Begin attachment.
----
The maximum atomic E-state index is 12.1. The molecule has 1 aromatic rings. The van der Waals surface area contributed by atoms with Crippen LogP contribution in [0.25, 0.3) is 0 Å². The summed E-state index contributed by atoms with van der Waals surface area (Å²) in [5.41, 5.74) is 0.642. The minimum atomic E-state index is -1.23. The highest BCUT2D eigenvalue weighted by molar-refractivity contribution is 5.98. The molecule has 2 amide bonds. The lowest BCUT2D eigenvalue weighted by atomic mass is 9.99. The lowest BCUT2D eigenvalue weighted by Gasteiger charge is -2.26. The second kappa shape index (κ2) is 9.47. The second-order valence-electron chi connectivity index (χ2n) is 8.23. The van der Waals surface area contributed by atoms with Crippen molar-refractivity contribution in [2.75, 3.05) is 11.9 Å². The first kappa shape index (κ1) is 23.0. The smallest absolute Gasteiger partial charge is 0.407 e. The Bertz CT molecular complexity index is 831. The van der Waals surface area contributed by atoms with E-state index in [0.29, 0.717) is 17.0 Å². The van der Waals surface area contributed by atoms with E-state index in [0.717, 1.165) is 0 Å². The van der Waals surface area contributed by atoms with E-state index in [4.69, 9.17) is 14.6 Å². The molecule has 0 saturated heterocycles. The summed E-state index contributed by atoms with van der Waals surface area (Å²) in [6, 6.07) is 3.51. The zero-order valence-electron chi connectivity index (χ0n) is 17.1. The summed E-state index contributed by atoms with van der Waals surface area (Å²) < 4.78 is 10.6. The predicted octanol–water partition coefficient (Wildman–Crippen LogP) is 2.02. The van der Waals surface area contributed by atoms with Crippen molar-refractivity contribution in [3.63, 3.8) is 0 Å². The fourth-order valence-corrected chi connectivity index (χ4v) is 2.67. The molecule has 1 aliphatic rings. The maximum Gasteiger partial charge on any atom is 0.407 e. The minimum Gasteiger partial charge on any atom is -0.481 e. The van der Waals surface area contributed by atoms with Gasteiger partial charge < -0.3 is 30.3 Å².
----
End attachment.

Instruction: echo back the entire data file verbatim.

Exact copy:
The maximum atomic E-state index is 12.1. The molecule has 1 aromatic rings. The van der Waals surface area contributed by atoms with Crippen LogP contribution in [0.25, 0.3) is 0 Å². The summed E-state index contributed by atoms with van der Waals surface area (Å²) in [5.41, 5.74) is 0.642. The minimum atomic E-state index is -1.23. The highest BCUT2D eigenvalue weighted by molar-refractivity contribution is 5.98. The molecule has 2 amide bonds. The lowest BCUT2D eigenvalue weighted by atomic mass is 9.99. The lowest BCUT2D eigenvalue weighted by Gasteiger charge is -2.26. The second kappa shape index (κ2) is 9.47. The second-order valence-electron chi connectivity index (χ2n) is 8.23. The van der Waals surface area contributed by atoms with Crippen molar-refractivity contribution in [2.75, 3.05) is 11.9 Å². The first kappa shape index (κ1) is 23.0. The smallest absolute Gasteiger partial charge is 0.407 e. The Bertz CT molecular complexity index is 831. The van der Waals surface area contributed by atoms with E-state index in [0.29, 0.717) is 17.0 Å². The van der Waals surface area contributed by atoms with E-state index in [0.717, 1.165) is 0 Å². The van der Waals surface area contributed by atoms with E-state index in [4.69, 9.17) is 14.6 Å². The molecule has 0 saturated heterocycles. The summed E-state index contributed by atoms with van der Waals surface area (Å²) in [6, 6.07) is 3.51. The zero-order valence-electron chi connectivity index (χ0n) is 17.1. The summed E-state index contributed by atoms with van der Waals surface area (Å²) < 4.78 is 10.6. The predicted octanol–water partition coefficient (Wildman–Crippen LogP) is 2.02. The van der Waals surface area contributed by atoms with Crippen molar-refractivity contribution in [3.63, 3.8) is 0 Å². The fourth-order valence-corrected chi connectivity index (χ4v) is 2.67. The molecule has 1 aliphatic rings. The maximum Gasteiger partial charge on any atom is 0.407 e. The minimum Gasteiger partial charge on any atom is -0.481 e. The van der Waals surface area contributed by atoms with Gasteiger partial charge < -0.3 is 30.3 Å².